US10628484B2 - Vibrational devices as sound sensors - Google Patents

Vibrational devices as sound sensors Download PDF

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US10628484B2
US10628484B2 US15/981,016 US201815981016A US10628484B2 US 10628484 B2 US10628484 B2 US 10628484B2 US 201815981016 A US201815981016 A US 201815981016A US 10628484 B2 US10628484 B2 US 10628484B2
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signal
frequency
time
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frequency domain
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Romit Roy Choudhury
Nirupam Roy
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University of Illinois
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    • GPHYSICS
    • G06COMPUTING; CALCULATING; COUNTING
    • G06FELECTRIC DIGITAL DATA PROCESSING
    • G06F16/00Information retrieval; Database structures therefor; File system structures therefor
    • G06F16/60Information retrieval; Database structures therefor; File system structures therefor of audio data
    • G06F16/68Retrieval characterised by using metadata, e.g. metadata not derived from the content or metadata generated manually
    • G06F16/683Retrieval characterised by using metadata, e.g. metadata not derived from the content or metadata generated manually using metadata automatically derived from the content
    • HELECTRICITY
    • H02GENERATION; CONVERSION OR DISTRIBUTION OF ELECTRIC POWER
    • H02PCONTROL OR REGULATION OF ELECTRIC MOTORS, ELECTRIC GENERATORS OR DYNAMO-ELECTRIC CONVERTERS; CONTROLLING TRANSFORMERS, REACTORS OR CHOKE COILS
    • H02P25/00Arrangements or methods for the control of AC motors characterised by the kind of AC motor or by structural details
    • H02P25/02Arrangements or methods for the control of AC motors characterised by the kind of AC motor or by structural details characterised by the kind of motor
    • H02P25/032Reciprocating, oscillating or vibrating motors
    • H02P25/034Voice coil motors
    • HELECTRICITY
    • H02GENERATION; CONVERSION OR DISTRIBUTION OF ELECTRIC POWER
    • H02PCONTROL OR REGULATION OF ELECTRIC MOTORS, ELECTRIC GENERATORS OR DYNAMO-ELECTRIC CONVERTERS; CONTROLLING TRANSFORMERS, REACTORS OR CHOKE COILS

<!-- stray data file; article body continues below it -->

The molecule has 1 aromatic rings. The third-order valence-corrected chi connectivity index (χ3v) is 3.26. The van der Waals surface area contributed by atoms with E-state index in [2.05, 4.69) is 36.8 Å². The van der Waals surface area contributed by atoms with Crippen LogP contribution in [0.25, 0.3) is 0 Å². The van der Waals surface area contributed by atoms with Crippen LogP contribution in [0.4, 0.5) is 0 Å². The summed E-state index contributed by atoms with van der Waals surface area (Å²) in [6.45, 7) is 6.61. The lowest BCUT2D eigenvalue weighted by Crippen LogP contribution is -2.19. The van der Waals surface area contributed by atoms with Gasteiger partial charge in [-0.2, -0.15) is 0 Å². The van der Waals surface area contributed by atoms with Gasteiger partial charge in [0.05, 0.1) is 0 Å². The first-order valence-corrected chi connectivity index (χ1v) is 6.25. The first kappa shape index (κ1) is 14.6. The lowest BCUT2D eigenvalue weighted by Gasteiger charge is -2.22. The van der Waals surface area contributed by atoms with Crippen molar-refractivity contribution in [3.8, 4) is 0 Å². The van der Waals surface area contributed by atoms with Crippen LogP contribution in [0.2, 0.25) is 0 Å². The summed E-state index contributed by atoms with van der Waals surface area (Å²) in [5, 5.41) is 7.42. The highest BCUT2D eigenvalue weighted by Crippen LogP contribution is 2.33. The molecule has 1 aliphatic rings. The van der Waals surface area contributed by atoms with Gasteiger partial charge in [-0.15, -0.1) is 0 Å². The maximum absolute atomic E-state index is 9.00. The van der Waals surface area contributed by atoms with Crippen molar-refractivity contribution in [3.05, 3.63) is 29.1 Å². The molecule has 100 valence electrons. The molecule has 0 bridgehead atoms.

• H02P6/00Arrangements for controlling synchronous motors or other dynamo-electric motors using electronic commutation dependent on the rotor position; Electronic commutators therefor
    • H02P6/14Electronic commutators
    • H02P6/16Circuit arrangements for detecting position
    • H02P6/18Circuit arrangements for detecting position without separate position detecting elements
    • H02P6/182Circuit arrangements for detecting position without separate position detecting elements using back-emf in windings
    • HELECTRICITY
    • H04ELECTRIC COMMUNICATION TECHNIQUE
    • H04RLOUDSPEAKERS, MICROPHONES, GRAMOPHONE PICK-UPS OR LIKE ACOUSTIC ELECTROMECHANICAL TRANSDUCERS; DEAF-AID SETS; PUBLIC ADDRESS SYSTEMS
    • H04R1/00Details of transducers, loudspeakers or microphones
    • H04R1/20Arrangements for obtaining desired frequency or directional characteristics
    • H04R1/22Arrangements for obtaining desired frequency or directional characteristics for obtaining desired frequency characteristic only
    • H04R1/28Transducer mountings or enclosures modified by provision of mechanical or acoustic impedances, e.g. resonator, damping means
    • H04R1/2869Reduction of undesired resonances, i.e. standing waves within enclosure, or of undesired vibrations, i.e. of the enclosure itself
    • HELECTRICITY
    • H04ELECTRIC COMMUNICATION TECHNIQUE
    • H04RLOUDSPEAKERS, MICROPHONES, GRAMOPHONE PICK-UPS OR LIKE ACOUSTIC ELECTROMECHANICAL TRANSDUCERS; DEAF-AID SETS; PUBLIC ADDRESS SYSTEMS
    • H04R9/00Transducers of moving-coil, moving-strip, or moving-wire type
    • H04R9/08Microphones
    • GPHYSICS
    • G10MUSICAL INSTRUMENTS; ACOUSTICS
    • G10LSPEECH ANALYSIS OR SYNTHESIS; SPEECH RECOGNITION; SPEECH OR VOICE PROCESSING; SPEECH OR AUDIO CODING OR DECODING
    • G10L15/00Speech recognition
    • G10L15/26Speech to text systems
    • GPHYSICS
    • G10MUSICAL INSTRUMENTS; ACOUSTICS
    • G10LSPEECH ANALYSIS OR SYNTHESIS; SPEECH RECOGNITION; SPEECH OR VOICE PROCESSING; SPEECH OR AUDIO CODING OR DECODING
    • G10L21/00Processing of the speech or voice signal to produce another audible or non-audible signal, e.g. visual or tactile, in order to modify its quality or its intelligibility
    • HELECTRICITY
    • H04ELECTRIC COMMUNICATION TECHNIQUE
    • H04RLOUDSPEAKERS, MICROPHONES, GRAMOPHONE PICK-UPS OR LIKE ACOUSTIC ELECTROMECHANICAL TRANSDUCERS; DEAF-AID SETS; PUBLIC ADDRESS SYSTEMS
    • H04R29/00Monitoring arrangements; Testing arrangements
    • H04R29/004Monitoring arrangements; Testing arrangements for microphones

Abstract